I’m good at goodbyes, mostly because I have to say them so often as a journalist. An issue is published, my next story is due, and I have to let go of a source to make room for the next one. That said, some interviewees are impossible to forget, like Erika Righter, the main character in “Unwanted ,” an investigation of Colorado’s foster care system.
The story was published in December 2010, but I’ve kept in touch with Righter since then. About a month ago, I got an email from her saying that she was embarking on a new endeavor. I wasn’t surprised. Righter is a natural brain-stormer and rabble-rouser. Nary a minute goes by without the do-gooder expounding on some social issue—often foster care—and tossing out ideas to help her community.
Her latest obsession? A shop called Hope Tank  on Santa Fe Drive. Inside the sunny space, the walls are filled with earrings, aprons, gnome terrariums, and more from 17 local artists, including Righter. It’s a quintessential gift shop (my fave: recycled paper journals; pictured) with a twist: Ten percent of all proceeds are donated to a charity of the artist’s choosing. I’ve spent a lot of time inspiring people to care, but they didn’t know what to do next,” Righter says. “Here, it’s very simple.”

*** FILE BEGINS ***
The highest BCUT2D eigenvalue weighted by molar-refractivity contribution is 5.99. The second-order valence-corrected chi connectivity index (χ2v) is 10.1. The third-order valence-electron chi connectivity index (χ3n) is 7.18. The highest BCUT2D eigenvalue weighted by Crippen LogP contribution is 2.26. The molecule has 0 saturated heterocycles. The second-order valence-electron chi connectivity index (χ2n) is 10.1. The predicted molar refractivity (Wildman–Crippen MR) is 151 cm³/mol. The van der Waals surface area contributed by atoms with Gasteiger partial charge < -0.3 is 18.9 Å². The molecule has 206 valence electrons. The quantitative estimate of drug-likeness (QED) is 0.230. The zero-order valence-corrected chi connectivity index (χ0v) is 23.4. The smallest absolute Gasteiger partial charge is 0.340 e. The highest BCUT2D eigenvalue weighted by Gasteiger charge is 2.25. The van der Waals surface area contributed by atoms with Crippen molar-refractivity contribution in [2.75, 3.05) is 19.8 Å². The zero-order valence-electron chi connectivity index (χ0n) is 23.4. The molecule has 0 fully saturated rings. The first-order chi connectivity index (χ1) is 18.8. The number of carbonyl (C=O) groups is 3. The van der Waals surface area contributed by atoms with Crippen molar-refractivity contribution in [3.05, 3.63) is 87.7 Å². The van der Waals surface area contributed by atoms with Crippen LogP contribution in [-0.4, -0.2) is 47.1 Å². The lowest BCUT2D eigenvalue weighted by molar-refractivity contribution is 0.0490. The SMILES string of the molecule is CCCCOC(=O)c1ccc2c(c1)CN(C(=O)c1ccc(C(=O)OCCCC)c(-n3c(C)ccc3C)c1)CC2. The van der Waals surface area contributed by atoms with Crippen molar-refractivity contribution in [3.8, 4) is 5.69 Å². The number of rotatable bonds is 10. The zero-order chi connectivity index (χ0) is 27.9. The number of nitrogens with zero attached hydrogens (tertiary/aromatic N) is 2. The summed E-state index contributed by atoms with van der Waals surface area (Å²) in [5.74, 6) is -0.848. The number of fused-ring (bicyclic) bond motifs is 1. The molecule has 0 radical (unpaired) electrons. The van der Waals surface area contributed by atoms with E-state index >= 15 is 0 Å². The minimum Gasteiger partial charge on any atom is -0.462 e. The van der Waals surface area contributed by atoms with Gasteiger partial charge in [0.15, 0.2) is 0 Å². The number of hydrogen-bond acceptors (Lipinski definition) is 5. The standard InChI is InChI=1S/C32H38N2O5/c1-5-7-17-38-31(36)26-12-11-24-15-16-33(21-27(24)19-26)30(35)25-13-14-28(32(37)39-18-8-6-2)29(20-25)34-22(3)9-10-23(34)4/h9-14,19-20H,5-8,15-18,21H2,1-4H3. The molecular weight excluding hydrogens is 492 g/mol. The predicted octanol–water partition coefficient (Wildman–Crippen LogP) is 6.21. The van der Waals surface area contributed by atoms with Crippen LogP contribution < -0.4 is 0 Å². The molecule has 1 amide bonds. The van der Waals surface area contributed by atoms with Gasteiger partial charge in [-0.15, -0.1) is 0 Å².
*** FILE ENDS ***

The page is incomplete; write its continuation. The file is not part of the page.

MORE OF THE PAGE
She’s put together the shop in just over a month, and it opens this week during Art District on Santa Fe ’s First Friday festivities. And that’s just the start. Righter hopes to hold film screenings, host an art honors program for former foster care kids, and partner with nonprofit groups. Oh, and sell you the perfect gift. “The store takes advantage of the fact that it feels good to give,” Righter says. “It’s small chunk, but that’s the whole point. Hopefully, someone leaves here and feels good about their contribution. And then they can do something about it—get involved, post it on Facebook, or tell their friends—and spread the hope.”
Read more about Erika Righter, in her own words, here .